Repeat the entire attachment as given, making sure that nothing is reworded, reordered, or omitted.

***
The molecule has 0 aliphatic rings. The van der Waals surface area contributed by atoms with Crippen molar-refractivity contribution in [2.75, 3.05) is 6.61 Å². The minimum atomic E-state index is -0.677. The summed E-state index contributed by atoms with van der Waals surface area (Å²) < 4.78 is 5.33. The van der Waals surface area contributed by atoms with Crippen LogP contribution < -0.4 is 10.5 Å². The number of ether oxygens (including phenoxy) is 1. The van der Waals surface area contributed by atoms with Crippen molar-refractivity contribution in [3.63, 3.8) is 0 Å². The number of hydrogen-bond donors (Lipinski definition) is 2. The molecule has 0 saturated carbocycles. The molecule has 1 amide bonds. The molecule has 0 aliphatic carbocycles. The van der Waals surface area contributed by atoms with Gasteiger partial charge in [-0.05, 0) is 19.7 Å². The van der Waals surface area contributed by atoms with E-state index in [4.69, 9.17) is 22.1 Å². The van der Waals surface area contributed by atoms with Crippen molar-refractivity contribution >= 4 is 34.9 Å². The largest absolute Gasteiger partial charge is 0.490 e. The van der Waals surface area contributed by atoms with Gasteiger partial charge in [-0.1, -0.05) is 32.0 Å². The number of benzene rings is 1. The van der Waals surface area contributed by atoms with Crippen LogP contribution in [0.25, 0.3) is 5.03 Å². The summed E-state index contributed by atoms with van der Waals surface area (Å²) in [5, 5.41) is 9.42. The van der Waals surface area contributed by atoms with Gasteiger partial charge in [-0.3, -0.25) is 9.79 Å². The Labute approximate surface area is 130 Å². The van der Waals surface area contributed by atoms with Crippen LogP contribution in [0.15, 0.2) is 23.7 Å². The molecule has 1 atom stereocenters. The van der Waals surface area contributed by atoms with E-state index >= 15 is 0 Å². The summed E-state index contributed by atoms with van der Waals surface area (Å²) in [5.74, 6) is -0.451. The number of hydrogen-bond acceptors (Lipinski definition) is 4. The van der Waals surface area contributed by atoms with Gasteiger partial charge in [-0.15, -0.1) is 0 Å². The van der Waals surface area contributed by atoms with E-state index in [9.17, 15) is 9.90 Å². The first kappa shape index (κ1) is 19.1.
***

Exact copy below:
The molecule has 0 aliphatic rings. The van der Waals surface area contributed by atoms with Crippen molar-refractivity contribution in [2.75, 3.05) is 6.61 Å². The minimum atomic E-state index is -0.677. The summed E-state index contributed by atoms with van der Waals surface area (Å²) < 4.78 is 5.33. The van der Waals surface area contributed by atoms with Crippen LogP contribution < -0.4 is 10.5 Å². The number of ether oxygens (including phenoxy) is 1. The van der Waals surface area contributed by atoms with Crippen molar-refractivity contribution in [3.63, 3.8) is 0 Å². The number of hydrogen-bond donors (Lipinski definition) is 2. The molecule has 0 saturated carbocycles. The molecule has 1 amide bonds. The molecule has 0 aliphatic carbocycles. The van der Waals surface area contributed by atoms with Gasteiger partial charge in [-0.05, 0) is 19.7 Å². The van der Waals surface area contributed by atoms with E-state index in [4.69, 9.17) is 22.1 Å². The van der Waals surface area contributed by atoms with Crippen molar-refractivity contribution >= 4 is 34.9 Å². The largest absolute Gasteiger partial charge is 0.490 e. The van der Waals surface area contributed by atoms with Gasteiger partial charge in [-0.1, -0.05) is 32.0 Å². The number of benzene rings is 1. The van der Waals surface area contributed by atoms with Crippen LogP contribution in [0.25, 0.3) is 5.03 Å². The summed E-state index contributed by atoms with van der Waals surface area (Å²) in [5, 5.41) is 9.42. The van der Waals surface area contributed by atoms with Gasteiger partial charge in [-0.3, -0.25) is 9.79 Å². The Labute approximate surface area is 130 Å². The van der Waals surface area contributed by atoms with Crippen LogP contribution in [0.15, 0.2) is 23.7 Å². The molecule has 1 atom stereocenters. The van der Waals surface area contributed by atoms with E-state index >= 15 is 0 Å². The summed E-state index contributed by atoms with van der Waals surface area (Å²) in [5.74, 6) is -0.451. The number of hydrogen-bond acceptors (Lipinski definition) is 4. The van der Waals surface area contributed by atoms with Gasteiger partial charge in [-0.15, -0.1) is 0 Å². The van der Waals surface area contributed by atoms with E-state index in [9.17, 15) is 9.90 Å². The first kappa shape index (κ1) is 19.1.